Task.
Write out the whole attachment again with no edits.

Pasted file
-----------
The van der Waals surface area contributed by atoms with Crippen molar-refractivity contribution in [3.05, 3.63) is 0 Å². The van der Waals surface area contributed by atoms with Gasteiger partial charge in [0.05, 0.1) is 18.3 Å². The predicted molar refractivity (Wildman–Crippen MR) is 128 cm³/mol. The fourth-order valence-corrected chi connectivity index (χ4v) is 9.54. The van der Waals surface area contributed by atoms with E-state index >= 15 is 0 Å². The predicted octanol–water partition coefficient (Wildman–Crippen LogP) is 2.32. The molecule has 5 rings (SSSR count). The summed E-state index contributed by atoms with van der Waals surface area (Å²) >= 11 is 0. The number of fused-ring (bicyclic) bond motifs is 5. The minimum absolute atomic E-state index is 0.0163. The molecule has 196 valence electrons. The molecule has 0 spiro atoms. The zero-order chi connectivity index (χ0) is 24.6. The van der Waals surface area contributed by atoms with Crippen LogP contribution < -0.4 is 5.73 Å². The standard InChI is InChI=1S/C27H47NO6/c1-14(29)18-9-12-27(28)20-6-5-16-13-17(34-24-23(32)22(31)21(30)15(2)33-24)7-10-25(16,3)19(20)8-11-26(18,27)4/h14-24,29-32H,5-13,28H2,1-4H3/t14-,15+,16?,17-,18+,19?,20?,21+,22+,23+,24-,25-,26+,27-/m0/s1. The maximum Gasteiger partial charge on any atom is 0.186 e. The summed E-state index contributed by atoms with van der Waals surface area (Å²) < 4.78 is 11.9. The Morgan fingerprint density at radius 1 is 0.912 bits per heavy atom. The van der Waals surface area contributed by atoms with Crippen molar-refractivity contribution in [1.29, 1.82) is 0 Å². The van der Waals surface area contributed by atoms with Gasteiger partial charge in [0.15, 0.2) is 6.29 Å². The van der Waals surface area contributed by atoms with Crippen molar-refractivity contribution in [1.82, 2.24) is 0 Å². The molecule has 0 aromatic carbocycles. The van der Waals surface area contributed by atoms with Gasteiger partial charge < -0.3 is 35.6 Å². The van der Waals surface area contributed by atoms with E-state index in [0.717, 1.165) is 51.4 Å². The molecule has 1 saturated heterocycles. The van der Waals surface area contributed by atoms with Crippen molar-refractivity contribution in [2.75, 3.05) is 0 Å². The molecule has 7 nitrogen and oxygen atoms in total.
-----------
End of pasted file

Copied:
The van der Waals surface area contributed by atoms with Crippen molar-refractivity contribution in [3.05, 3.63) is 0 Å². The van der Waals surface area contributed by atoms with Gasteiger partial charge in [0.05, 0.1) is 18.3 Å². The predicted molar refractivity (Wildman–Crippen MR) is 128 cm³/mol. The fourth-order valence-corrected chi connectivity index (χ4v) is 9.54. The van der Waals surface area contributed by atoms with E-state index >= 15 is 0 Å². The predicted octanol–water partition coefficient (Wildman–Crippen LogP) is 2.32. The molecule has 5 rings (SSSR count). The summed E-state index contributed by atoms with van der Waals surface area (Å²) >= 11 is 0. The number of fused-ring (bicyclic) bond motifs is 5. The minimum absolute atomic E-state index is 0.0163. The molecule has 196 valence electrons. The molecule has 0 spiro atoms. The zero-order chi connectivity index (χ0) is 24.6. The van der Waals surface area contributed by atoms with Crippen LogP contribution < -0.4 is 5.73 Å². The standard InChI is InChI=1S/C27H47NO6/c1-14(29)18-9-12-27(28)20-6-5-16-13-17(34-24-23(32)22(31)21(30)15(2)33-24)7-10-25(16,3)19(20)8-11-26(18,27)4/h14-24,29-32H,5-13,28H2,1-4H3/t14-,15+,16?,17-,18+,19?,20?,21+,22+,23+,24-,25-,26+,27-/m0/s1. The maximum Gasteiger partial charge on any atom is 0.186 e. The summed E-state index contributed by atoms with van der Waals surface area (Å²) < 4.78 is 11.9. The Morgan fingerprint density at radius 1 is 0.912 bits per heavy atom. The van der Waals surface area contributed by atoms with Crippen molar-refractivity contribution in [1.29, 1.82) is 0 Å². The van der Waals surface area contributed by atoms with Gasteiger partial charge in [0.15, 0.2) is 6.29 Å². The van der Waals surface area contributed by atoms with Crippen molar-refractivity contribution in [1.82, 2.24) is 0 Å². The molecule has 0 aromatic carbocycles. The van der Waals surface area contributed by atoms with Gasteiger partial charge < -0.3 is 35.6 Å². The van der Waals surface area contributed by atoms with E-state index in [0.717, 1.165) is 51.4 Å². The molecule has 1 saturated heterocycles. The van der Waals surface area contributed by atoms with Crippen molar-refractivity contribution in [2.75, 3.05) is 0 Å². The molecule has 7 nitrogen and oxygen atoms in total.